Why Is Juice Taking Sooo Long? Straight Lines in Space Are a Massive Waste of Energy

Illustration of JUICE Spacecraft at Jupiter

Illustration of the JUICE spacecraft at Jupiter. Juice’s mission to Jupiter is a testament to intricate space navigation, leveraging gravity assists for efficient travel. Aiming for a 2031 arrival, it seeks to explore Jupiter’s moons and unveil cosmic secrets. Credit: ESA

Juice: Why’s It Taking Sooo Long

At their closest point in orbit, Earth and Jupiter are separated by almost 600 million kilometers (375 million miles). At the time of writing, five months after launch, Juice has already traveled 370 million kilometers (230 million miles), yet in time it’s only 5% of the way there. Why is it taking sooo long?

The answer depends on a variety of factors that flight dynamics experts at ESA’s Mission Control know well, from the amount of fuel used to the power of the rocket, the mass of a spacecraft, and the geometry of the planets.

Based on this, ESA’s flight dynamics experts design a route. The world of orbital mechanics is a counterintuitive place, but with a bit of patience and a lot of planning, it allows us to do a great deal of science with just a little fuel, as we’ll explain.

Jupiter and Europa Hubble 2020

This image of Jupiter was taken by NASA’s Hubble Space Telescope on August 25, 2020. It was captured when the planet was 406 million miles from Earth. Credit: NASA, ESA, STScI, A. Simon (Goddard Space Flight Center), M.H. Wong (University of California, Berkeley), and the OPAL team

Straight Lines in Space? Massive Waste of Energy

As such, a spacecraft launched from Earth already has a great deal of ‘orbital energy’ – the only unit that matters when determining the size of an orbit around a central body. Just after launch, a spacecraft is in more or less the same orbit as our planet is around the Sun.

To break free from this orbit and fly in the shortest possible straight line from Earth to Jupiter, would need a big rocket and a lot of fuel. But it can be done. The next problem is, that you’d then need even more fuel to brake and go into orbit around Jupiter and not zip right past it.

Propulsion Orbits Traveling Through Space

The launch of a spacecraft is the start of a new mission and the only means to reach the depths of the Solar System. With reusable rockets becoming a reality, what is ESA doing to advance propulsion technology and make it greener? Credit: ESA/S. Berna

Targeting Empty Space

Jupiter and Earth are always moving with respect to each other. At their farthest apart, on opposite sides of the Sun, they are separated by 968 million kilometers (601 million miles). The shortest distance between the two planets is when Earth and Jupiter are on the same side of the Sun with just under 600 million kilometers (375 million miles) between them. But they’re in this position just for a moment before the distance grows again, never remaining at a constant distance.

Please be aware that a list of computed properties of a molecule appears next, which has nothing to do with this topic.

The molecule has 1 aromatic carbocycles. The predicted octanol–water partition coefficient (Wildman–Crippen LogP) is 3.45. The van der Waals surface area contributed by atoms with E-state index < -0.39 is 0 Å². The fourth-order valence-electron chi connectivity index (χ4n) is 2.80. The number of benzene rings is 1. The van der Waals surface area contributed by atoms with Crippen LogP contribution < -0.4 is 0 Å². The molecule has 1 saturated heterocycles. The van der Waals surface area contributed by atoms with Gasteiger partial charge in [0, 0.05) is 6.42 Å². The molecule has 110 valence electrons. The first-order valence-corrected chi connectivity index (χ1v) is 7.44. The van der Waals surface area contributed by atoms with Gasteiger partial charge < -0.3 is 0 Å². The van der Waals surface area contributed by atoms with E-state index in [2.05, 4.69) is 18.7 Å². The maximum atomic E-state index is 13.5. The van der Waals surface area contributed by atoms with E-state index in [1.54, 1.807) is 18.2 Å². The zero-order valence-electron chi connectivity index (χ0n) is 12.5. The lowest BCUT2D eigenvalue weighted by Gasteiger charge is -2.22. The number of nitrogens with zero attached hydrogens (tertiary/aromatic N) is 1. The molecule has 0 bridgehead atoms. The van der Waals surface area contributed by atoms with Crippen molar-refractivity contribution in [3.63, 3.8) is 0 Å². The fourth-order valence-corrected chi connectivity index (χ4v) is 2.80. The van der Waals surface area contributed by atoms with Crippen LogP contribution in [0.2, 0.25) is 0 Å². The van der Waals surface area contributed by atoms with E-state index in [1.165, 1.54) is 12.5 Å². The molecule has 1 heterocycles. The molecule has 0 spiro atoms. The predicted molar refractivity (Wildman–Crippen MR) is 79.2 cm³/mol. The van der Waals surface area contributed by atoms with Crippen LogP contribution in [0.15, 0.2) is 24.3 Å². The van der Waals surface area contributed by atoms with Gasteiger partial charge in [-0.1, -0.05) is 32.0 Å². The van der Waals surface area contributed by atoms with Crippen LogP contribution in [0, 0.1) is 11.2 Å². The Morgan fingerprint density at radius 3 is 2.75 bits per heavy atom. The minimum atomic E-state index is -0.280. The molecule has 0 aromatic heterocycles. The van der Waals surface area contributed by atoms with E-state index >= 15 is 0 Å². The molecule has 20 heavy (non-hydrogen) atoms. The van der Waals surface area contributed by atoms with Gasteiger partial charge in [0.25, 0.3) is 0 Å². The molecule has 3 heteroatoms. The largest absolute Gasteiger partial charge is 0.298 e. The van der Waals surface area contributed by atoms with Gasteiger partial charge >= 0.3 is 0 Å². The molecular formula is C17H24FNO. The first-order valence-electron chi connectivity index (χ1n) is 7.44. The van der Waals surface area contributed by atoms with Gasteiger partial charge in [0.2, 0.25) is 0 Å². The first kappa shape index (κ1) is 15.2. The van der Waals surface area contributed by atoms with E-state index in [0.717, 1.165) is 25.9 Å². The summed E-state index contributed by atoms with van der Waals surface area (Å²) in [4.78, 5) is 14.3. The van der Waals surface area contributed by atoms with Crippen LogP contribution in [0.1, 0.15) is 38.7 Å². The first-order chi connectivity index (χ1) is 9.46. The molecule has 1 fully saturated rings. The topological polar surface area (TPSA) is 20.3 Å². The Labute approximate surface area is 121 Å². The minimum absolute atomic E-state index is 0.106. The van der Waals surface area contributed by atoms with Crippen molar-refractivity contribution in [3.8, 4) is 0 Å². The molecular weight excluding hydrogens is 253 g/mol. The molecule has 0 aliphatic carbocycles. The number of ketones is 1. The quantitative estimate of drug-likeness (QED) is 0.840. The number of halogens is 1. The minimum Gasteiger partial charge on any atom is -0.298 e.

The planets are all moving at different rates in their orbits around the Sun. Imagine throwing a ball at a moving target from a moving vehicle. Engineers must calculate the ideal time to make the jump on a circular path from Earth’s orbit to where Jupiter will be when the spacecraft arrives, not where it is when the spacecraft leaves Earth.

So, assuming we have the most powerful launcher available, and we launch on the shortest trajectory at the right time when the planets are aligned correctly, how long would it take?

Early space missions, such as the Voyager and Pioneer probes, made the journey in less than two years, and the fastest any object has traveled to Jupiter was the New Horizons mission. Launched on January 19, 2006, New Horizons made its closest approach to Jupiter on February 28, 2007, taking a little over a year to reach the planet. All these missions continued onwards, excellent examples of determining how long it takes for a Jupiter flyby on the way to somewhere else.


This animation depicts Juice’s journey to Jupiter and highlights from its foreseen tour of the giant planet and its large ocean-bearing moons. It depicts Juice’s journey from leaving Earth’s surface in a launch window of April 5–25, 2023, and performing multiple gravity assist flybys in the inner Solar System, to arrival at Jupiter (July 2031), flybys of the Jovian moons Europa, Callisto, and Ganymede, orbital insertion at Ganymede (December 2034), and eventual impact on this moon’s surface (late 2035). Credit: ESA/Lightcurve Films/R. Andres

The Longer the Stay, the Slower the Approach

To get into orbit around the huge planet to study it from all sides and over time, perhaps even get into orbit around one of its moons – a Juice ‘first’ – you’ll need to lose some energy. This ‘deceleration’ will require a lot of fuel for a large orbit insertion maneuver. If you don’t want to launch with vast amounts of fuel, you take the scenic route, with a transfer duration of 2.5 years.

This is where we see the mass of the spacecraft as a crucial factor in determining the time it takes to get anywhere. Engineers need to control the spacecraft’s mass, balancing the amount of fuel with the instruments it needs to carry to complete its mission. The more mass the spacecraft has, the more fuel it needs to carry, which increases its weight and makes it more difficult to launch.